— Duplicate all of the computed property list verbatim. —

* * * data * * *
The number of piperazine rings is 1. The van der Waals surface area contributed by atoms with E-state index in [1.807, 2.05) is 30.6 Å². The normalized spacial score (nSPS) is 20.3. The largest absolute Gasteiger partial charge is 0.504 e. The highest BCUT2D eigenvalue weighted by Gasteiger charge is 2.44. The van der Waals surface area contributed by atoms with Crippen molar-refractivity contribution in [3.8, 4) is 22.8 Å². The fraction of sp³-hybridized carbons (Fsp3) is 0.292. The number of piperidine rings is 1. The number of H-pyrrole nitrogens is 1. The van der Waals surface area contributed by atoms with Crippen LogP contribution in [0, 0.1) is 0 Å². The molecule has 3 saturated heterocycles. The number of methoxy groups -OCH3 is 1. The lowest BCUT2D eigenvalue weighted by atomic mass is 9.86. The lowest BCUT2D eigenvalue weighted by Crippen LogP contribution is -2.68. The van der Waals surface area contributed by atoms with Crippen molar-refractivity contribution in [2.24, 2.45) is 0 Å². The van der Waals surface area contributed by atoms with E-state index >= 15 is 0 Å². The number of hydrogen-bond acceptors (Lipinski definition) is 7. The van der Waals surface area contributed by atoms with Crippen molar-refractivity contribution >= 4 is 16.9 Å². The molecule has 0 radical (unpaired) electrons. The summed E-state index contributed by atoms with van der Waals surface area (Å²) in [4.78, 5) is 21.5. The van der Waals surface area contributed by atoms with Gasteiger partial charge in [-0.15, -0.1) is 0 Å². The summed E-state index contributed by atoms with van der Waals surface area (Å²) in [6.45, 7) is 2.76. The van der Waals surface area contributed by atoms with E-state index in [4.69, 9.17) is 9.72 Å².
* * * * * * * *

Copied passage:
The number of piperazine rings is 1. The van der Waals surface area contributed by atoms with E-state index in [1.807, 2.05) is 30.6 Å². The normalized spacial score (nSPS) is 20.3. The largest absolute Gasteiger partial charge is 0.504 e. The highest BCUT2D eigenvalue weighted by Gasteiger charge is 2.44. The van der Waals surface area contributed by atoms with Crippen molar-refractivity contribution in [3.8, 4) is 22.8 Å². The fraction of sp³-hybridized carbons (Fsp3) is 0.292. The number of piperidine rings is 1. The number of H-pyrrole nitrogens is 1. The van der Waals surface area contributed by atoms with Crippen LogP contribution in [0, 0.1) is 0 Å². The molecule has 3 saturated heterocycles. The number of methoxy groups -OCH3 is 1. The lowest BCUT2D eigenvalue weighted by atomic mass is 9.86. The lowest BCUT2D eigenvalue weighted by Crippen LogP contribution is -2.68. The van der Waals surface area contributed by atoms with Crippen molar-refractivity contribution in [2.24, 2.45) is 0 Å². The van der Waals surface area contributed by atoms with E-state index >= 15 is 0 Å². The number of hydrogen-bond acceptors (Lipinski definition) is 7. The van der Waals surface area contributed by atoms with Crippen molar-refractivity contribution >= 4 is 16.9 Å². The molecule has 0 radical (unpaired) electrons. The summed E-state index contributed by atoms with van der Waals surface area (Å²) in [4.78, 5) is 21.5. The van der Waals surface area contributed by atoms with Gasteiger partial charge in [-0.15, -0.1) is 0 Å². The summed E-state index contributed by atoms with van der Waals surface area (Å²) in [6.45, 7) is 2.76. The van der Waals surface area contributed by atoms with E-state index in [4.69, 9.17) is 9.72 Å².